Answers to Concepts Review and Critical Thinking Questions 2. The recognition and matching principles in financial accounting call for revenues, and the costs associated with producing those revenues, to be booked when the revenue process is essentially c

Chapter 5
Time value of Money
Main Issues:
Future Value and Compounding
Present Value and Discounting
5.1 Future Values and compounding
Future value: the amount of money an investment will grow to over
some period of time at a given interest rate
Suppos

Chapter 6
Discounted Cash Flow Valuation
Issues:
Valuation of Multiple Cash Flows
Valuation of Level Cash Flows
Understanding how interest rates are quoted
6.1 Multiple cash flows
Present value of multiple cash flows
T
Ci
Present Value of multiple cash fl

Chapter 13
Risk and Return
Diversification effects
Systematic risk principle
SML and CAPM
13.1 Expected Returns and Variances
Expected Returns
Expected returns are based on the probabilities of possible outcomes.
n
E ( R) pi Ri
i 1
Example: suppose you ha

Chapter 11
Project Analysis and Evaluation
Evaluating NPV Estimates: What-If Analyses
Break-Even Analysis
11.1 Evaluating NPV Estimates
NPV estimates are only estimates:
A positive NPV is a good start now we need to take a closer look.
Forecasting risk:

Chapter 7
Bond Valuation
Issues:
How to value Bonds
Interest rate risk and default Risk
Effects of inflation on interest rates
7.1 Valuing Bonds
Bond Definitions
Par value (face value):
The principal amount of a bond that is repaid at the end of the ter

Chapter 8: Stock Valuation
Issues:
Valuing stocks by dividend growth models and multiple
approaches
Features of common and preferred stocks
8.1 Valuing stock: Dividend discount model
Cash Flows to Stockholders
If you buy a share of stock, you can receive

Chapter 12
Lessons from capital market history
Historical risk-return tradeoff
Efficient Market Hypothesis
RiskReturn Tradeoff
o Two key lessons from capital market history:
There is a reward for bearing risk.
The greater the potential reward, the great

BUSS207 Chapter 5
Practice Problems
1. (a) Suppose you need $15,000 in 3 years. If you can earn 6% annually, how much do you need to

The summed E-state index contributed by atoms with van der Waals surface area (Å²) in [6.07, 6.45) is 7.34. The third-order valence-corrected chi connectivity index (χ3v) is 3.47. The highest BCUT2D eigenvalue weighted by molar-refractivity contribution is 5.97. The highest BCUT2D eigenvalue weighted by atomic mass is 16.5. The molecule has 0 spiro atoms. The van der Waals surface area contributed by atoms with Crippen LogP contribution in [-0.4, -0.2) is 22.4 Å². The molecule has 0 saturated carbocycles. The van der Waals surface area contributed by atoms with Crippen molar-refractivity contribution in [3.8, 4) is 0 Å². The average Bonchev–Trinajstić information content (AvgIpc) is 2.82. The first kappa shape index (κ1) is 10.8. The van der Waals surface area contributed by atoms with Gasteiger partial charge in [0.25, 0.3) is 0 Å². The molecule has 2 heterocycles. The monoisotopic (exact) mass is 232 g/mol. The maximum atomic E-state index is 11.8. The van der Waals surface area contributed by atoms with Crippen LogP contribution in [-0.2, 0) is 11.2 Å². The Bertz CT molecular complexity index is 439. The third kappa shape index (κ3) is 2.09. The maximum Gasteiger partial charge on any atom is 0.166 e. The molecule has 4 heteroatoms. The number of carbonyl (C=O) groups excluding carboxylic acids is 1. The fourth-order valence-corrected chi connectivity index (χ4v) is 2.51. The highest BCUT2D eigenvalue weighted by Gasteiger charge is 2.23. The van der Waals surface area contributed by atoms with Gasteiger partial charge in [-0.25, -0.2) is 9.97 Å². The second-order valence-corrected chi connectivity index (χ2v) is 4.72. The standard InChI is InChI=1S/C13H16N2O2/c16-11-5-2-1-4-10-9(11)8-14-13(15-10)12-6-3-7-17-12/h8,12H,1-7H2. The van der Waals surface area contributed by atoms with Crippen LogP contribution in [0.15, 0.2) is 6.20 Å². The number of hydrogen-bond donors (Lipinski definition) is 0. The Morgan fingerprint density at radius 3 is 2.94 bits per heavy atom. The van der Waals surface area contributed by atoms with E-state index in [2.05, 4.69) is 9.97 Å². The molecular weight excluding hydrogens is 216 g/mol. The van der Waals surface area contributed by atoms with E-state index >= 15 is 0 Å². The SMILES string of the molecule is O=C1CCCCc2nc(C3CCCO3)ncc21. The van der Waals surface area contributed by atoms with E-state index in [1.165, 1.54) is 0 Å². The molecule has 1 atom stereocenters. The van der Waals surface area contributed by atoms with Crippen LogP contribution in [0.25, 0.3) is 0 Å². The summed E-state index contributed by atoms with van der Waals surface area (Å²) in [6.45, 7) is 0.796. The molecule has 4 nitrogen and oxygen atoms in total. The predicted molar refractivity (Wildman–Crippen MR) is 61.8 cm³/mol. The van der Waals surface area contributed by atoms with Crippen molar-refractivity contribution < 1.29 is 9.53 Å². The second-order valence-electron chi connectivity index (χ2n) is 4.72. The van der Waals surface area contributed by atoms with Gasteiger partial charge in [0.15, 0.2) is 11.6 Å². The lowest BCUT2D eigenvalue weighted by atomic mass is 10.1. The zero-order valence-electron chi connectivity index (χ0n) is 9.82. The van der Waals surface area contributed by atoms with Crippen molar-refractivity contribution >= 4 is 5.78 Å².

invest today?
(b) If you could invest the money at 8%, would you have to invest more or less than at 6%? How
much?
2. Supp

BUSS207 Chapter 6 Practice Problems
1. Answer following questions.
(a) An investment will provide you with $100 at the end of each year for the next 10 years. What is the
present value of that annuity if the discount rate is 8% annually?
(b) What is the p

Chapter 9
Net Present Value and
Other Investment Criteria
Understand the net present value rule and why it is the best
decision criteria
Understand other investment criteria and their weaknesses
Capital Budgeting decisions:
Analysis of potential projects

CHAPTER 15 B-1 Answers to Concepts Review and Critical Thinking Questions 1. 3. It is the minimum rate of return the firm must earn overall on its existing assets. If it earns more than this, value is created. No. The cost of capital depends on the risk o

Answers to Concepts Review and Critical Thinking Questions
1. a. b. c. d. If inventory is purchased with cash, then there is no change in the current ratio. If inventory is purchased on credit, then there is a decrease in the current ratio if it was initi

Answers to Concepts Review and Critical Thinking Questions
4. The general method for valuing a share of stock is to find the present value of all expected future dividends. The dividend growth model presented in the text is only valid (i) if dividends are

Answers to Concepts Review and Critical Thinking Questions
1. A payback period less than the projects life means that the NPV is positive for a zero discount rate, but nothing more definitive can be said. For discount rates greater than zero, the payback

Answers to Concepts Review and Critical Thinking Questions 1. In this context, an opportunity cost refers to the value of an asset or other input that will be used in a project. The relevant cost is what the asset or input is actually worth today, not, fo

Answers to Concepts Review and Critical Thinking Questions 2. With a sensitivity analysis, one variable is examined over a broad range of values. With a scenario analysis, all variables are examined for a limited range of values.
Solutions to Questions an